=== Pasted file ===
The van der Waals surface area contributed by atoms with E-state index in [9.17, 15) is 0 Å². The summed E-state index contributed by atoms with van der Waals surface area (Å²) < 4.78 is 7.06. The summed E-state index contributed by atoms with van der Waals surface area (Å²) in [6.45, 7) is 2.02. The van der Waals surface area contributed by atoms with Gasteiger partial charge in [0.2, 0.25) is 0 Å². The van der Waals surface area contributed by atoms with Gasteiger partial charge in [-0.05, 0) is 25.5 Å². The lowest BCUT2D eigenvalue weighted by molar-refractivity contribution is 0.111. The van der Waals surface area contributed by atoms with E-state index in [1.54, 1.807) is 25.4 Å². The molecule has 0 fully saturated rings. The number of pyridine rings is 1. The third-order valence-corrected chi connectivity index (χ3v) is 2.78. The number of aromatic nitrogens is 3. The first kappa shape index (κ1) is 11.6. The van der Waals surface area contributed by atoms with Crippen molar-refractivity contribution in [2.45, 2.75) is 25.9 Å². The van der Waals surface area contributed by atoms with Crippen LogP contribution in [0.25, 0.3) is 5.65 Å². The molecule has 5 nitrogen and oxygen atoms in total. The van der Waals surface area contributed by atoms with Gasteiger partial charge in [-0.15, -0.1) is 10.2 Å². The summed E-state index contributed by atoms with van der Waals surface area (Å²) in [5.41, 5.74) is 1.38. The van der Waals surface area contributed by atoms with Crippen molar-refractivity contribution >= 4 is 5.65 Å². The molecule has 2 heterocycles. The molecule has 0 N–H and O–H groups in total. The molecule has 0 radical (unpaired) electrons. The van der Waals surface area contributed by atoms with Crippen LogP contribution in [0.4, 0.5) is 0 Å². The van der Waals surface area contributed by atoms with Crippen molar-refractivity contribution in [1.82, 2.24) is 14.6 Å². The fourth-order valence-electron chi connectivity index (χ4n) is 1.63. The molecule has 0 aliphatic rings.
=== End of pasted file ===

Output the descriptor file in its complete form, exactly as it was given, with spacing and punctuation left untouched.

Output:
The van der Waals surface area contributed by atoms with E-state index in [9.17, 15) is 0 Å². The summed E-state index contributed by atoms with van der Waals surface area (Å²) < 4.78 is 7.06. The summed E-state index contributed by atoms with van der Waals surface area (Å²) in [6.45, 7) is 2.02. The van der Waals surface area contributed by atoms with Gasteiger partial charge in [0.2, 0.25) is 0 Å². The van der Waals surface area contributed by atoms with Gasteiger partial charge in [-0.05, 0) is 25.5 Å². The lowest BCUT2D eigenvalue weighted by molar-refractivity contribution is 0.111. The van der Waals surface area contributed by atoms with E-state index in [1.54, 1.807) is 25.4 Å². The molecule has 0 fully saturated rings. The number of pyridine rings is 1. The third-order valence-corrected chi connectivity index (χ3v) is 2.78. The number of aromatic nitrogens is 3. The first kappa shape index (κ1) is 11.6. The van der Waals surface area contributed by atoms with Crippen molar-refractivity contribution in [2.45, 2.75) is 25.9 Å². The van der Waals surface area contributed by atoms with Crippen LogP contribution in [0.25, 0.3) is 5.65 Å². The molecule has 5 nitrogen and oxygen atoms in total. The van der Waals surface area contributed by atoms with Gasteiger partial charge in [-0.15, -0.1) is 10.2 Å². The summed E-state index contributed by atoms with van der Waals surface area (Å²) in [5.41, 5.74) is 1.38. The van der Waals surface area contributed by atoms with Crippen molar-refractivity contribution >= 4 is 5.65 Å². The molecule has 2 heterocycles. The molecule has 0 N–H and O–H groups in total. The molecule has 0 radical (unpaired) electrons. The van der Waals surface area contributed by atoms with Crippen LogP contribution in [0.4, 0.5) is 0 Å². The van der Waals surface area contributed by atoms with Crippen molar-refractivity contribution in [1.82, 2.24) is 14.6 Å². The fourth-order valence-electron chi connectivity index (χ4n) is 1.63. The molecule has 0 aliphatic rings.